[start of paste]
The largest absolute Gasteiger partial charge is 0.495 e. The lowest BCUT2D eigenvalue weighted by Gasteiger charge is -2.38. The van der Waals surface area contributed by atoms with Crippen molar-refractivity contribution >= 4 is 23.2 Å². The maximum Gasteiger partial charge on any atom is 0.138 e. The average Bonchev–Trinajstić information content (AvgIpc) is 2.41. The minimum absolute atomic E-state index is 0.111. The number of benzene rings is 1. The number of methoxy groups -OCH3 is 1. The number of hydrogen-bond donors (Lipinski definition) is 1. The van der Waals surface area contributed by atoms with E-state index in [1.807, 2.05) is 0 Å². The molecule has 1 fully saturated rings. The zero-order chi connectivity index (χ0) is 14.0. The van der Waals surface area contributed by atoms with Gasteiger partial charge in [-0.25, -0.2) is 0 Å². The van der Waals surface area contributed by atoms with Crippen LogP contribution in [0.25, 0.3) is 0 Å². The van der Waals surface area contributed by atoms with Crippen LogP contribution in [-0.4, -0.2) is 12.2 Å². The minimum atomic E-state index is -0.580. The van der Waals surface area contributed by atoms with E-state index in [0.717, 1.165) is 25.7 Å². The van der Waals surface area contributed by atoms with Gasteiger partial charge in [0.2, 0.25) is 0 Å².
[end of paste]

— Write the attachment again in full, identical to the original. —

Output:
The largest absolute Gasteiger partial charge is 0.495 e. The lowest BCUT2D eigenvalue weighted by Gasteiger charge is -2.38. The van der Waals surface area contributed by atoms with Crippen molar-refractivity contribution >= 4 is 23.2 Å². The maximum Gasteiger partial charge on any atom is 0.138 e. The average Bonchev–Trinajstić information content (AvgIpc) is 2.41. The minimum absolute atomic E-state index is 0.111. The number of benzene rings is 1. The number of methoxy groups -OCH3 is 1. The number of hydrogen-bond donors (Lipinski definition) is 1. The van der Waals surface area contributed by atoms with E-state index in [1.807, 2.05) is 0 Å². The molecule has 1 fully saturated rings. The zero-order chi connectivity index (χ0) is 14.0. The van der Waals surface area contributed by atoms with Gasteiger partial charge in [-0.25, -0.2) is 0 Å². The van der Waals surface area contributed by atoms with Crippen LogP contribution in [0.25, 0.3) is 0 Å². The van der Waals surface area contributed by atoms with Crippen LogP contribution in [-0.4, -0.2) is 12.2 Å². The minimum atomic E-state index is -0.580. The van der Waals surface area contributed by atoms with E-state index in [0.717, 1.165) is 25.7 Å². The van der Waals surface area contributed by atoms with Gasteiger partial charge in [0.2, 0.25) is 0 Å².